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Your favorite finish for East Indian Rosewood?

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Forum topic by live4ever posted 1536 days ago 3955 views 0 times favorited 6 replies Add to Favorites Watch
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live4ever

983 posts in 1637 days


1536 days ago

I’m building a Father’s Day present out of tiger maple and East Indian rosewood. I’m curious what you all would recommend as the best finish. In particular, I haven’t worked with EI rosewood before and figg’s thread regarding Pau Ferro made me realize finishing rosewood might be trickier than I thought.

Lately for boxes I’ve been enjoying Danish Oil + wax. With this project, I’m thinking the Danish Oil would probably cause too much yellowing of the maple. I’ll probably go with shellac sealer and then go with WB spray lacquer (EM6000). How does that sound? Does EI rosewood play nice with WB finishes?

Also, I haven’t finish sanded the EI rosewood yet, but it does seem to have open pores. Should I consider filling (like I would for mahogany), or will the pores largely disappear with fine sanding?

Thanks!

-- Optimists are usually disappointed. Pessimists are either right or pleasantly surprised. I tend to be a disappointed pessimist.


6 replies so far

View richgreer's profile

richgreer

4522 posts in 1701 days


#1 posted 1536 days ago

I’ve worked with EI rosewood before. I used a coat of dewaxed spray shellac as a sealer and then applied multiple coats of wipe on poly (minwax). I can’t say this is the best way to finish this wood but I can say that it worked well for me. I was quite satisfied with the result.

-- Rich, Cedar Rapids, IA - I'm a woodworker. I don't create beauty, I reveal it.

View live4ever's profile

live4ever

983 posts in 1637 days


#2 posted 1536 days ago

Thanks Rich. Sounds like I should be ok with shellac + lacquer then. Can anyone chime in regarding the pore issue?

-- Optimists are usually disappointed. Pessimists are either right or pleasantly surprised. I tend to be a disappointed pessimist.

View fussy's profile

fussy

980 posts in 1677 days


#3 posted 1536 days ago

Live,

I don’t think the pores will disapppear with sanding. Shellac will seal it, but the pores will prevail. Pore fillers tend to add coloration which may not be what you want. What I’ve done (not on rosewood, though) is use plaster of paris. Wet the surface-don’t soak it- to raise the grain, let it dry and sand lightly to remove the fuzz, then mix plaster of paris and apply with a squeggee across the grain. Wipe off the excess, again across the grain, let dry and fine sand. Hit it with shellac and the plaster-of-paris turns translucent. That’s how it worked for me on white oak and walnut, anyway. That technique comes from Jeff Jewitt. At any rate, if you try it, try it on scrap. As I’ve seen someone say somewhere, “Try your finish on scrap, or be prepared to scrap your finish.”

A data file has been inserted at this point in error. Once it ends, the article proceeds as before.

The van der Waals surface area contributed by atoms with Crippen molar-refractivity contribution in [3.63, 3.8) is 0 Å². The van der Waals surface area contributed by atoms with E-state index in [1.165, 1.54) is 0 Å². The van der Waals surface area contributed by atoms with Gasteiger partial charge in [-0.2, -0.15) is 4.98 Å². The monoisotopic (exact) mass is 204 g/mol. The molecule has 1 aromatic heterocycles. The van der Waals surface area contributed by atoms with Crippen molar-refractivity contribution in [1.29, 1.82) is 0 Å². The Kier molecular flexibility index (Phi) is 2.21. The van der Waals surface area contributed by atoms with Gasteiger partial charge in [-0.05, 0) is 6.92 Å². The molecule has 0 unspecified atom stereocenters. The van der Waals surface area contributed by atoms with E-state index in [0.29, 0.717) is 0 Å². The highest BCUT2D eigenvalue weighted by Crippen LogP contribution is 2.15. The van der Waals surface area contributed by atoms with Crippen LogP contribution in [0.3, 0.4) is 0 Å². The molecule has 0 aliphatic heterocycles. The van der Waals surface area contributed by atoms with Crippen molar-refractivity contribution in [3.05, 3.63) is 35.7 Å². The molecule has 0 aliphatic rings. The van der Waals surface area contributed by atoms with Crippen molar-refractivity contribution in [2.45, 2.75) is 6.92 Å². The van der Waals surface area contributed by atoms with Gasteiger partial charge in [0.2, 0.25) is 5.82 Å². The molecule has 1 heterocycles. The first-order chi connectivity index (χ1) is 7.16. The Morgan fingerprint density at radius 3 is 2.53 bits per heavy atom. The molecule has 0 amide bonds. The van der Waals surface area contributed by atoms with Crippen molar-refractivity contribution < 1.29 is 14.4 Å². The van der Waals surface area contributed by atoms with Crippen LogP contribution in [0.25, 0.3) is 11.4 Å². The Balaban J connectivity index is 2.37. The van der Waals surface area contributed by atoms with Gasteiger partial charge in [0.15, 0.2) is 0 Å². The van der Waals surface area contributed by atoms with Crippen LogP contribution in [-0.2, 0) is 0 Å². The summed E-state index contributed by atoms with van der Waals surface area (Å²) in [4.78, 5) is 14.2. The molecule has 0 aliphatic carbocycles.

Steve

-- Steve in KY. 44 years so far with my lovely bride. Think I'll keep her.

View thatwoodworkingguy's profile

thatwoodworkingguy

375 posts in 1556 days


#4 posted 1535 days ago

My fallback on all boxes I dont want to oil and wax is spraying lacquer.
It doesnt change the color all that much and it does the whiteness in Maple justice…and all woods for that matter. Plus you can get it to a nice smooth surface very easily.

-- thatwoodworkingguy.com ~Eagle America~ ~Woodcraft~

View Dark_Lightning's profile

Dark_Lightning

1691 posts in 1735 days


#5 posted 1535 days ago

Lacquer- can’t beat it! You can wet sand it and polish it to a mirror shine, just like your car (if it had a lacquer finish). Smooth, smooth, smoooth. Yum!

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live4ever

983 posts in 1637 days


#6 posted 1535 days ago

That’s a great tip from Jeff, Steve. After fine sanding I think the pores on the rosewood aren’t big enough to bother me so I’ll just seal with shellac this time.

Lacquer it is! I love me some EM6000. I really do need to get better at getting the rubbed out mirror gloss look. Can anyone who uses EM6000 share how they rub it out?

-- Optimists are usually disappointed. Pessimists are either right or pleasantly surprised. I tend to be a disappointed pessimist.

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